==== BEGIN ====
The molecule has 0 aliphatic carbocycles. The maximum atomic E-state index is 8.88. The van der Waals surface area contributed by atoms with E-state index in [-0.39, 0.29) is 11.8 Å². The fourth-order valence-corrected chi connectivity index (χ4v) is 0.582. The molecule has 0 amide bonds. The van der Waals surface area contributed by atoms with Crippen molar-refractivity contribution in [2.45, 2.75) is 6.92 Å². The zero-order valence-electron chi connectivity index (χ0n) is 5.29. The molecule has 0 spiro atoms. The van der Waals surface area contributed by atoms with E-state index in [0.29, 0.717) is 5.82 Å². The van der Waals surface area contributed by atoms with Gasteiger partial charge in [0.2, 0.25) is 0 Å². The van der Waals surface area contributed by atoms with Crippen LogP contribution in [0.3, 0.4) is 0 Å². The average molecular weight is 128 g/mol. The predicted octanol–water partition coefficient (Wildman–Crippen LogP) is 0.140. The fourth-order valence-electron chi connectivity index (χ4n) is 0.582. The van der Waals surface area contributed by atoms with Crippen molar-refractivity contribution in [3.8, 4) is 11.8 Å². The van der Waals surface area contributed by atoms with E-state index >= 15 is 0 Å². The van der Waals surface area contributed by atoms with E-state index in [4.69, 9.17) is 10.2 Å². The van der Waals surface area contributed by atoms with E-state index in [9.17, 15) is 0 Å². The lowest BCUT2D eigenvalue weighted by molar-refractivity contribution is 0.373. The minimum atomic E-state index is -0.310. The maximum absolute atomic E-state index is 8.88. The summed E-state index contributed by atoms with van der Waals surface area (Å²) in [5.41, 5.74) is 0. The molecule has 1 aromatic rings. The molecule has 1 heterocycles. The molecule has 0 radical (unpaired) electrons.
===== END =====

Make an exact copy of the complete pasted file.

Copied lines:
The molecule has 0 aliphatic carbocycles. The maximum atomic E-state index is 8.88. The van der Waals surface area contributed by atoms with E-state index in [-0.39, 0.29) is 11.8 Å². The fourth-order valence-corrected chi connectivity index (χ4v) is 0.582. The molecule has 0 amide bonds. The van der Waals surface area contributed by atoms with Crippen molar-refractivity contribution in [2.45, 2.75) is 6.92 Å². The zero-order valence-electron chi connectivity index (χ0n) is 5.29. The molecule has 0 spiro atoms. The van der Waals surface area contributed by atoms with E-state index in [0.29, 0.717) is 5.82 Å². The van der Waals surface area contributed by atoms with Gasteiger partial charge in [0.2, 0.25) is 0 Å². The van der Waals surface area contributed by atoms with Crippen LogP contribution in [0.3, 0.4) is 0 Å². The average molecular weight is 128 g/mol. The predicted octanol–water partition coefficient (Wildman–Crippen LogP) is 0.140. The fourth-order valence-electron chi connectivity index (χ4n) is 0.582. The van der Waals surface area contributed by atoms with Crippen molar-refractivity contribution in [3.8, 4) is 11.8 Å². The van der Waals surface area contributed by atoms with E-state index >= 15 is 0 Å². The van der Waals surface area contributed by atoms with E-state index in [4.69, 9.17) is 10.2 Å². The van der Waals surface area contributed by atoms with E-state index in [9.17, 15) is 0 Å². The lowest BCUT2D eigenvalue weighted by molar-refractivity contribution is 0.373. The minimum atomic E-state index is -0.310. The maximum absolute atomic E-state index is 8.88. The summed E-state index contributed by atoms with van der Waals surface area (Å²) in [5.41, 5.74) is 0. The molecule has 1 aromatic rings. The molecule has 1 heterocycles. The molecule has 0 radical (unpaired) electrons.